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Bookkeeping Documents: The Three Different Kinds and What is Included in Each 


Organizing your finances can be daunting, no matter how many times you’ve done it. But this can especially be scary when you’re trying to manage the finances of a company. As many business owners know, the task of bookkeeping is sometimes a dreaded process. Making sure that you have all of your financial reports and statements in order can be difficult and seeing the word “payroll” is enough to send some business owners into a spiral. But don’t spin out on us just yet! We’ve created a guide for you that reviews the three kinds of bookkeeping documents and what is included in each.  


What are financial documents?  


Before we get into it, let’s review what a financial document is. Put simply, financial documents are written records that convey the financial activities of a company. Financial documents showcase the stability of your business - this is particularly true in regard to operational costs and recurring expenses.  


Now that you have an understanding of what a financial document entails, let’s review the most common documents used in bookkeeping to monitor financial activity.  


The 3 Kinds of Bookkeeping Documents 


1) Income Statement 

An income statement is a holistic report that shows the revenue and expenses of a company over a set period of time. This type of document can be used to gain insights into a month or year’s profitability. These statements are also often compared to the previous year’s records to view financial growth.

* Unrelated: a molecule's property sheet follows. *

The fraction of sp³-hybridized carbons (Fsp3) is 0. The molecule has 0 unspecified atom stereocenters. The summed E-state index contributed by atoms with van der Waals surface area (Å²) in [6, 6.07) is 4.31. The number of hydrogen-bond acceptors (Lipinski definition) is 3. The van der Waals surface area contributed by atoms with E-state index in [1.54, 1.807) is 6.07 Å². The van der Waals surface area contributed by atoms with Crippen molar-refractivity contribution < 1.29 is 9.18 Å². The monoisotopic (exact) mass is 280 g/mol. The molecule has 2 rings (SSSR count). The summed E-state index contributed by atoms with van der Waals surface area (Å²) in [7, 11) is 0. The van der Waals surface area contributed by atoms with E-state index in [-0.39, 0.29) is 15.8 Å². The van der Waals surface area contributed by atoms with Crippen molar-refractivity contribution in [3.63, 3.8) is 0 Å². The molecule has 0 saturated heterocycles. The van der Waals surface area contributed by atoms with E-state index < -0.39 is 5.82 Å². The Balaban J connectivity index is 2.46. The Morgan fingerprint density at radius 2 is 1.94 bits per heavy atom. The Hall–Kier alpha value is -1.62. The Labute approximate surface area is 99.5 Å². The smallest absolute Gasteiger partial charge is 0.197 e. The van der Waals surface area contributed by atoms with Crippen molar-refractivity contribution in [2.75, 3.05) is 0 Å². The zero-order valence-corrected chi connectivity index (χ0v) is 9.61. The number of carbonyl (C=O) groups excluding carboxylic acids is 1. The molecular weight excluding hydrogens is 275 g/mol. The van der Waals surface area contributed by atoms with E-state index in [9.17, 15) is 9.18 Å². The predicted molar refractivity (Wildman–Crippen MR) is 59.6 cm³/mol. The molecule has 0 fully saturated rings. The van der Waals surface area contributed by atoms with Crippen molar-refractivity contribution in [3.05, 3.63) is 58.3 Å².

2) Balance Sheet 

A balance sheet is an accounting tool that shows the overall financial situation of a company. It summarizes a company's assets, liabilities, and shareholders' equity. This sheet is represented by the following equation: assets - liabilities = equity.

 

3) Chart of Accounts  

This chart acts as a structured list of all the accounts used by a business and is used to record all financial transactions. This chart is the foundation of the accounting system and organizes all of a company’s financial information. Each account in the chart is sorted into a specific category of transaction such as assets, liabilities, equity, revenue and expenses.  

 

So, there you have it, the 3 main documents used in the bookkeeping process. Although bookkeeping can sometimes feel like a pain, by learning more about the different documents and all of their requirements, you can make the process as easy and painless as possible. 


That being said, the world of bookkeeping can still be a scary place to navigate, and mistakes can have costly consequences. Sometimes one of the best ways to manage your bookkeeping is to outsource it. Here at STEPS, we offer small business bookkeeping support services and would be happy to take some of your financial responsibilities off your plate. Learn more about how we can help on our services page or reach out to us on our contact page.

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